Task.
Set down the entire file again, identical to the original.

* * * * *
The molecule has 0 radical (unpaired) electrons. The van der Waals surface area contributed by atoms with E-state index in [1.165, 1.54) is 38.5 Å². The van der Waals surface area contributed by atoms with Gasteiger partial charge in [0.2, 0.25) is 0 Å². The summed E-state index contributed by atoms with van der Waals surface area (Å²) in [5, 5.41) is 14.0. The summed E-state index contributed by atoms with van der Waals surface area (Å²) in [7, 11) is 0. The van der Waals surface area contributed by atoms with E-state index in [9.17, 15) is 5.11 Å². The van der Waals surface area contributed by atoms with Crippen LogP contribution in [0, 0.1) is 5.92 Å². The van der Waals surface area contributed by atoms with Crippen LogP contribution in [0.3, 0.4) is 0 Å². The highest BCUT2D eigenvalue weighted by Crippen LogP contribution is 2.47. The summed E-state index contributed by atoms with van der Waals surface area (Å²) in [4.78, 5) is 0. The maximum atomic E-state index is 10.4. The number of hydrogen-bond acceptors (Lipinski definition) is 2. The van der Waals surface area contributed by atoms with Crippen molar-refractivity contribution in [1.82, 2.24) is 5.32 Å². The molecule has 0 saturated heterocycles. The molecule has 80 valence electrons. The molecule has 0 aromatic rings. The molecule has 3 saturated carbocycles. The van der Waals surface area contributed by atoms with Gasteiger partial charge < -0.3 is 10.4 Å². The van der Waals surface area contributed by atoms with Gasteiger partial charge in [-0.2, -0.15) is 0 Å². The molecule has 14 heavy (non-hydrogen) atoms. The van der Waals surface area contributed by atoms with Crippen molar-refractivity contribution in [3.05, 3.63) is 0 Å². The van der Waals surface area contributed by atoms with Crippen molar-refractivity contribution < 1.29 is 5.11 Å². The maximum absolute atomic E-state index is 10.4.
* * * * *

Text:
The molecule has 0 radical (unpaired) electrons. The van der Waals surface area contributed by atoms with E-state index in [1.165, 1.54) is 38.5 Å². The van der Waals surface area contributed by atoms with Gasteiger partial charge in [0.2, 0.25) is 0 Å². The summed E-state index contributed by atoms with van der Waals surface area (Å²) in [5, 5.41) is 14.0. The summed E-state index contributed by atoms with van der Waals surface area (Å²) in [7, 11) is 0. The van der Waals surface area contributed by atoms with E-state index in [9.17, 15) is 5.11 Å². The van der Waals surface area contributed by atoms with Crippen LogP contribution in [0, 0.1) is 5.92 Å². The van der Waals surface area contributed by atoms with Crippen LogP contribution in [0.3, 0.4) is 0 Å². The highest BCUT2D eigenvalue weighted by Crippen LogP contribution is 2.47. The summed E-state index contributed by atoms with van der Waals surface area (Å²) in [4.78, 5) is 0. The maximum atomic E-state index is 10.4. The number of hydrogen-bond acceptors (Lipinski definition) is 2. The van der Waals surface area contributed by atoms with Crippen molar-refractivity contribution in [1.82, 2.24) is 5.32 Å². The molecule has 0 saturated heterocycles. The molecule has 80 valence electrons. The molecule has 0 aromatic rings. The molecule has 3 saturated carbocycles. The van der Waals surface area contributed by atoms with Gasteiger partial charge < -0.3 is 10.4 Å². The van der Waals surface area contributed by atoms with Gasteiger partial charge in [-0.2, -0.15) is 0 Å². The molecule has 14 heavy (non-hydrogen) atoms. The van der Waals surface area contributed by atoms with Crippen molar-refractivity contribution in [3.05, 3.63) is 0 Å². The van der Waals surface area contributed by atoms with Crippen molar-refractivity contribution < 1.29 is 5.11 Å². The maximum absolute atomic E-state index is 10.4.